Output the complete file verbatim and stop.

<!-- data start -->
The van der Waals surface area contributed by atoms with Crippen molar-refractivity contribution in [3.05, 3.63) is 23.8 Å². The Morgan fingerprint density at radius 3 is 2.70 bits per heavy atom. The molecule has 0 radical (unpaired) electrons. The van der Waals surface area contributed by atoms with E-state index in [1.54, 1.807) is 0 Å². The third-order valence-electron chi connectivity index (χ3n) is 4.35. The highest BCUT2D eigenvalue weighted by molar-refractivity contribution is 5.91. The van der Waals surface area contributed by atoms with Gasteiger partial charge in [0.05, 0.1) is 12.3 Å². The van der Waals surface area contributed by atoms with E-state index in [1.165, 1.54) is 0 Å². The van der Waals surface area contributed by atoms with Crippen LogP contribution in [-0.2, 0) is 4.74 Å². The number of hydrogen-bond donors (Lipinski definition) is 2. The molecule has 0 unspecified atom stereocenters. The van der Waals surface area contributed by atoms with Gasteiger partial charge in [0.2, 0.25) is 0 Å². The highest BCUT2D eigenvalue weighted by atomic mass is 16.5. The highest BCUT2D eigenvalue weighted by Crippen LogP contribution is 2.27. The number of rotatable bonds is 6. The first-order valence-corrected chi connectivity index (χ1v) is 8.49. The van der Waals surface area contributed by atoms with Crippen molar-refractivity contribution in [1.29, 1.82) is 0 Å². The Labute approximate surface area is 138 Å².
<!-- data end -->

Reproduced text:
The van der Waals surface area contributed by atoms with Crippen molar-refractivity contribution in [3.05, 3.63) is 23.8 Å². The Morgan fingerprint density at radius 3 is 2.70 bits per heavy atom. The molecule has 0 radical (unpaired) electrons. The van der Waals surface area contributed by atoms with E-state index in [1.54, 1.807) is 0 Å². The third-order valence-electron chi connectivity index (χ3n) is 4.35. The highest BCUT2D eigenvalue weighted by molar-refractivity contribution is 5.91. The van der Waals surface area contributed by atoms with Gasteiger partial charge in [0.05, 0.1) is 12.3 Å². The van der Waals surface area contributed by atoms with E-state index in [1.165, 1.54) is 0 Å². The van der Waals surface area contributed by atoms with Crippen LogP contribution in [-0.2, 0) is 4.74 Å². The number of hydrogen-bond donors (Lipinski definition) is 2. The molecule has 0 unspecified atom stereocenters. The van der Waals surface area contributed by atoms with Gasteiger partial charge in [0.2, 0.25) is 0 Å². The highest BCUT2D eigenvalue weighted by atomic mass is 16.5. The highest BCUT2D eigenvalue weighted by Crippen LogP contribution is 2.27. The number of rotatable bonds is 6. The first-order valence-corrected chi connectivity index (χ1v) is 8.49. The van der Waals surface area contributed by atoms with Crippen molar-refractivity contribution in [1.29, 1.82) is 0 Å². The Labute approximate surface area is 138 Å².